Remodeling A Jeep With A Quadratop and BedtredPosted in How To: Body Chassis on July 15, 2015
The average lifespan of a shingle roof for your home is said to be between 15-20 years. The average lifespan of your home’s carpet is said to be around five. We’ve owned enough soft top Wranglers over the years to figure out that we’re lucky to get three years out of a top and maybe two out of the stock carpet.
Mud, trees, sun, and terrain outcroppings pick away at the life of your top and carpet. Thrown in a few ripped seams, broken zippers, and leaky spots, and you’ll soon have your carpet out and be on the search for a new top like we were.
Since the previous owner of our new-to-us Wrangler Unlimited had bent the original soft top frame in what looked like a wheeling mishap, we couldn’t just get new soft top material and drape it over the OE bow assembly. We had already decided on replacing the carpet with a more durable BedTred kit we found on Quadratec, so we decided to take a look at the tops while were cruising on the site. We ended up landing on Quadratec’s QuadraTop Complete Premium Sailcloth Top in Black Diamond.
The QuadraTop (PN 11000.2635K.07) we went with included the bow-assembly our Wrangler needed, along with the better sailcloth fabric that we wanted. Press-polished 40-mil-thick tinted vinyl windows were also standard with the kit. In terms of quality, Quadratec boasts that its QuadraTop comes from a partnership with the exclusive supplier of OE soft tops.
Coupled with our BedTred Premium Molded Floor Kit, everything came to a grand total of a little over $1,500. While not inexpensive, we don’t have any reason to believe that we’ll ever need to replace the BedTred flooring. Sure, this won’t be our last soft top, but that’s how it goes when you routinely wheel your Jeep. If we can manage to keep our new top’s bowing intact, the next time we need a top it will only cost a fraction of what we paid this time out.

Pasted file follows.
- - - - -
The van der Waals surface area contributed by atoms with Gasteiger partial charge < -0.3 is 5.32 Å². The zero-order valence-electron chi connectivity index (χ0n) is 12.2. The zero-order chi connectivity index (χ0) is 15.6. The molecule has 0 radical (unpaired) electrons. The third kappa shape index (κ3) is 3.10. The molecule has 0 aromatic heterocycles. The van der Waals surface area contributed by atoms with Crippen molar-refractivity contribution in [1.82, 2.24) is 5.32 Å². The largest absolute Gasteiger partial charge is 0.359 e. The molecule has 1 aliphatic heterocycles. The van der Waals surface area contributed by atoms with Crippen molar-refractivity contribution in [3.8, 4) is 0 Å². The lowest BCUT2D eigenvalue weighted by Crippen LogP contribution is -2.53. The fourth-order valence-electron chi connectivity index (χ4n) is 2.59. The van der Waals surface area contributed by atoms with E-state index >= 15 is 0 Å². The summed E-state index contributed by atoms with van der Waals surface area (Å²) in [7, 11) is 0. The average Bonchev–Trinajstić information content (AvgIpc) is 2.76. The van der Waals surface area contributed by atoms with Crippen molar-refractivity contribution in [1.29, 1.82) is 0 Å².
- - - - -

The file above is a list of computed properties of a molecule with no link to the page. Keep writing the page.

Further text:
We spent a few hours one afternoon in the driveway to install it all. It’s a pretty easy one-man job, but a warm day and extra set of hands will make it go a little smoother. Logging miles with the top has been easy, as has testing the water-tightness of it. We did have one spot that leaked near the rear passenger door, but we adjusted the top in that area, and have not had any issues since. Wind noise compared to the old top is much better, as is the visibility out of the windows. Overall, we’ve been happy with the new liner and top. It makes the Jeep feel (and smell) new again, which is always a great bonus.
The noise reduction, durability, and clean fit and finish make the BedTred a favorite product. But, we wouldn’t be doing our job if we didn’t point out one area of contention. Since the cargo area lift cover is raised, BedTred makes its cargo area cover with slits on either side so you can still lift the panel. The issue is that it exaggerates the fact that the cargo lift panel makes the floor uneven. We had trouble with the Velcro coming unattached when sliding in heavy items and didn’t really like the look of the raised center. We decided to cut the piece off that covered the panel cover to get our flat-ish floor back. We’d love to see a BedTred include a replacement panel on future models to eliminate this issue.